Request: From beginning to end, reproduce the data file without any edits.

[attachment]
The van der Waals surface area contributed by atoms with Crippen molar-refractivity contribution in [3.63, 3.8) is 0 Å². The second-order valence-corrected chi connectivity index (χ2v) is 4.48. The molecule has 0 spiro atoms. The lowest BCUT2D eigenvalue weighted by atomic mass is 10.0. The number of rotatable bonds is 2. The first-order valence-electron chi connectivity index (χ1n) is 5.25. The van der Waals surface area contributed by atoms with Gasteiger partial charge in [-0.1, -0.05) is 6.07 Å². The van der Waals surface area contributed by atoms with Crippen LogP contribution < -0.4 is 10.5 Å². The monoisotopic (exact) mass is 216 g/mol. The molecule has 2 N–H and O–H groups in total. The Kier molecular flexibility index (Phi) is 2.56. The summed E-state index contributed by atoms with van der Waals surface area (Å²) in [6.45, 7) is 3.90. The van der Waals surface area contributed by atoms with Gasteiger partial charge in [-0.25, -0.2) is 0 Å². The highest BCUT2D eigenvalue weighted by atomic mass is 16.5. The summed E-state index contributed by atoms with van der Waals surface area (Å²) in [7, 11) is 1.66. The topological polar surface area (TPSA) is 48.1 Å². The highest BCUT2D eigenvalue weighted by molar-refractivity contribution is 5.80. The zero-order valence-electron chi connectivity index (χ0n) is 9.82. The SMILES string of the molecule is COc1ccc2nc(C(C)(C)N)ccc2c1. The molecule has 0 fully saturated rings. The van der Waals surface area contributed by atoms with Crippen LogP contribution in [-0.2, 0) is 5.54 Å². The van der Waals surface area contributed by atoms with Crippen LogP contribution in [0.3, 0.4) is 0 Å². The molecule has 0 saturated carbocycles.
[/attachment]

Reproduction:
The van der Waals surface area contributed by atoms with Crippen molar-refractivity contribution in [3.63, 3.8) is 0 Å². The second-order valence-corrected chi connectivity index (χ2v) is 4.48. The molecule has 0 spiro atoms. The lowest BCUT2D eigenvalue weighted by atomic mass is 10.0. The number of rotatable bonds is 2. The first-order valence-electron chi connectivity index (χ1n) is 5.25. The van der Waals surface area contributed by atoms with Gasteiger partial charge in [-0.1, -0.05) is 6.07 Å². The van der Waals surface area contributed by atoms with Crippen LogP contribution < -0.4 is 10.5 Å². The monoisotopic (exact) mass is 216 g/mol. The molecule has 2 N–H and O–H groups in total. The Kier molecular flexibility index (Phi) is 2.56. The summed E-state index contributed by atoms with van der Waals surface area (Å²) in [6.45, 7) is 3.90. The van der Waals surface area contributed by atoms with Gasteiger partial charge in [-0.25, -0.2) is 0 Å². The highest BCUT2D eigenvalue weighted by atomic mass is 16.5. The summed E-state index contributed by atoms with van der Waals surface area (Å²) in [7, 11) is 1.66. The topological polar surface area (TPSA) is 48.1 Å². The highest BCUT2D eigenvalue weighted by molar-refractivity contribution is 5.80. The zero-order valence-electron chi connectivity index (χ0n) is 9.82. The SMILES string of the molecule is COc1ccc2nc(C(C)(C)N)ccc2c1. The molecule has 0 fully saturated rings. The van der Waals surface area contributed by atoms with Crippen LogP contribution in [-0.2, 0) is 5.54 Å². The van der Waals surface area contributed by atoms with Crippen LogP contribution in [0.3, 0.4) is 0 Å². The molecule has 0 saturated carbocycles.